Gothic Tales from Stalin’s Enemies in Ukraine

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At Sova Books we love Gothic tales. Some time ago, we published translations of Klym Polishchuk‘s collection of short stories and a legend by Liudmyla Starytska-Cherniakhivska. We hope to publish more translations in this genre soon. In the meantime, here is some insight into the lives of talented Ukrainian Gothic authors.

In memory of Klym Polishchuk (1891–1937), Liudmyla Starytska-Cherniakhivska (1868–1941), Maik Yohansen (1896–1937), and many other Ukrainians executed by the Russian Stalinist regime .

In memory of all Ukrainians who lost their lives in the current Russia’s war against Ukraine.

Who were Stalin’s enemies in Ukraine?

Monotone photograph of Liudmyla Starytska-Cherniakhivska as a young woman
Liudmyla Starytska-Cherniakhivska

Over several decades in the 20th century, an enormous number of Ukrainian intellectuals have become victims of the Stalinist regime. After arrests, they faced brutal captivity and eventual execution. Most arrests took place in the 1920s and 1930s in Soviet-occupied Ukraine, peaking in 1933 and then again in 1937. The victims included our beloved artists, writers, and poets.

Parallel to this process of persecuting writers was a campaign to extinguish their voices in society. Individuals and their achievements were discredited during show trials, and their social milieu and readership were also demolished.

Relatives, associates, and supporters faced exile, execution, or the permanent label “relative of the nation’s enemies”. The soviets burned, banned, and tried to erase the works of condemned writers from the nation’s official cultural history. Many writers and their books were not rehabilitated until decades later.

However, the Stalinists, who hoped to obliterate the memory of Ukrainian talented, inquisitive, nation-loving writers failed to do so.

As a tribute to those persecuted Ukrainian intellectuals, now known collectively as ‘The Executed Renaissance’, Sova Books has published a selection of their works in English. English editions of The Living Grave (click here to see a free book preview) and Treasure of the Ages (click here to see a free book preview).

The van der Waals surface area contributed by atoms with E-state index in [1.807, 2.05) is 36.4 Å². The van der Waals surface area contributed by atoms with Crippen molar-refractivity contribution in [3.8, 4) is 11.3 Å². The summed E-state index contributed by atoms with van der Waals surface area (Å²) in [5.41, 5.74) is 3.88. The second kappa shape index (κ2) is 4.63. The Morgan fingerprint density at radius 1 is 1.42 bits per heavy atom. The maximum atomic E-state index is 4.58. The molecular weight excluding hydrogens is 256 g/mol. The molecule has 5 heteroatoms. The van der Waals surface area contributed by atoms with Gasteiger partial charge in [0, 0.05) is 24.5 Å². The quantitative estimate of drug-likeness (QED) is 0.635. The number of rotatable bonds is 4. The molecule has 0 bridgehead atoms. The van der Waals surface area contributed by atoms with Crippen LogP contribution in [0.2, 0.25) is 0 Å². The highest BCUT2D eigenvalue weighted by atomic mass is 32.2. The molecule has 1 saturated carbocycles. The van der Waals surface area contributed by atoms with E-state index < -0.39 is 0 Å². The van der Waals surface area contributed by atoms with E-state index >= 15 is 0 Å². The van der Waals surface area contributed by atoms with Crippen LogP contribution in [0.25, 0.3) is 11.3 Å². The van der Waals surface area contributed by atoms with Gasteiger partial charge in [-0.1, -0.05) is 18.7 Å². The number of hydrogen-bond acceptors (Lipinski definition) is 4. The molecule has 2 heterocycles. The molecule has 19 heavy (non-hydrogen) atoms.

“The Living Grave”, a gothic legend by Liudmyla Starytska-Cherniakhivska

Front book cover of "The Living Grave: a Ukrainian Legend' novel

The Ukrainian author Liudmyla Starytska-Cherniakhivska wrote her gothic legend, The Living Grave, when she was still a very young woman. The legend made its debut in Kyiv in 1889, early in the career of this talented young woman who wrote poetry, prose, and drama and would become well-known as a theatre critic. In 1919 she was cofounder and deputy president of the National Council of Ukrainian Women.

Condemned for ‘nationalist activities’, Liudmyla Starytska-Cherniakhivska was exiled in 1930. A decade later, the soviets arrested her again. This time, aged in her seventies, the writer was tortured and died on a train headed for imprisonment in Kazakhstan.

The Living Grave is a gothic folk tale that reimagines life on the steppes of Ukraine centuries ago. It describes a romantic union that defies and suffers from barbarism and implacable hatred.

“Treasure of the Ages”, a collection of gothic tales by Klym Polishchuk

Portrait photograph of Klym Polishchuk
Klym Polishchuk

Klym Polishchuk published his Treasure of the Ages in 1921 in Rusalka Publishing, a Kyiv-Lviv-based publishing house. Despite being born into a Ukrainian peasant family, Klym Polischuk established a literary career, publishing poetry, short stories, and historical novels.

He was an active participant in social and literary circles, an editor of Ukrainian Voice (Ykrainskyi Holos), and a member of the editorial staff of The Art (Mystetstvo) magazine. He was first arrested in 1915 but was mobilised to fight during World War One.

Book cover features a silhouette of a monk holding a book

In 1929 the soviets sentenced Polishchuk to exile and ten years of hard labour in concentration camps. In 1937 he was among 1111 Solovki prison camp inmates, including many young and old talented Ukrainian artists, historians, musicians, priests, and writers, who were executed on 3 November 1937.

Treasure of the Ages uses elements of the gothic prose genre adapted to Ukrainian culture and traditions. But although the stories portray ancient places, historical figures, and events, they also echo events in Klym Polishchuk’s contemporary world.

Whether you love gothic works or modern folk tales or simply want to know more about the cultural history of Ukraine, we hope that you enjoy our introduction to these two Ukrainian writers who perished for their country and their love of writing.

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To learn more about Ukrainian gothic literature, please see:
Book Reviews of our First Two Gothic Publications

To find out more about Maik Yohansen, please see:
To the Author of “The Journey of the Learned Doctor Leonardo…”